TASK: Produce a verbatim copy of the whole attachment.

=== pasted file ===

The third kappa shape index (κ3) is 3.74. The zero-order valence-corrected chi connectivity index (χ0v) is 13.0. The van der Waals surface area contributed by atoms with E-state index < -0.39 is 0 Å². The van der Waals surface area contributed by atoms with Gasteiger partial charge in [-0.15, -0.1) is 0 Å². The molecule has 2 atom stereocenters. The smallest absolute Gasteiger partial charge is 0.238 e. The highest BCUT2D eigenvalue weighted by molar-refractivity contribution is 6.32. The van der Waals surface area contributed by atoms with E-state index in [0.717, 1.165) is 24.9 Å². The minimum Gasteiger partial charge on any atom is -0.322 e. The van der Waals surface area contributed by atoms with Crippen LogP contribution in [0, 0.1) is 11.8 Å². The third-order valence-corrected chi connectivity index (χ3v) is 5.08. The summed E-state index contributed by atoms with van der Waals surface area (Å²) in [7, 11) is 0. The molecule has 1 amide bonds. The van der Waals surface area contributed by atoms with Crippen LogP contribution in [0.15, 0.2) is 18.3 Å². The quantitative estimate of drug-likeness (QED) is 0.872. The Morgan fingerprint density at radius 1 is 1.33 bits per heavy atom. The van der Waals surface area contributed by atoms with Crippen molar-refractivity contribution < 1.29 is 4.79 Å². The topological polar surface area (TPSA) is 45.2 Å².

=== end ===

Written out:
The third kappa shape index (κ3) is 3.74. The zero-order valence-corrected chi connectivity index (χ0v) is 13.0. The van der Waals surface area contributed by atoms with E-state index < -0.39 is 0 Å². The van der Waals surface area contributed by atoms with Gasteiger partial charge in [-0.15, -0.1) is 0 Å². The molecule has 2 atom stereocenters. The smallest absolute Gasteiger partial charge is 0.238 e. The highest BCUT2D eigenvalue weighted by molar-refractivity contribution is 6.32. The van der Waals surface area contributed by atoms with E-state index in [0.717, 1.165) is 24.9 Å². The minimum Gasteiger partial charge on any atom is -0.322 e. The van der Waals surface area contributed by atoms with Crippen LogP contribution in [0, 0.1) is 11.8 Å². The third-order valence-corrected chi connectivity index (χ3v) is 5.08. The summed E-state index contributed by atoms with van der Waals surface area (Å²) in [7, 11) is 0. The molecule has 1 amide bonds. The van der Waals surface area contributed by atoms with Crippen LogP contribution in [0.15, 0.2) is 18.3 Å². The quantitative estimate of drug-likeness (QED) is 0.872. The Morgan fingerprint density at radius 1 is 1.33 bits per heavy atom. The van der Waals surface area contributed by atoms with Crippen molar-refractivity contribution < 1.29 is 4.79 Å². The topological polar surface area (TPSA) is 45.2 Å².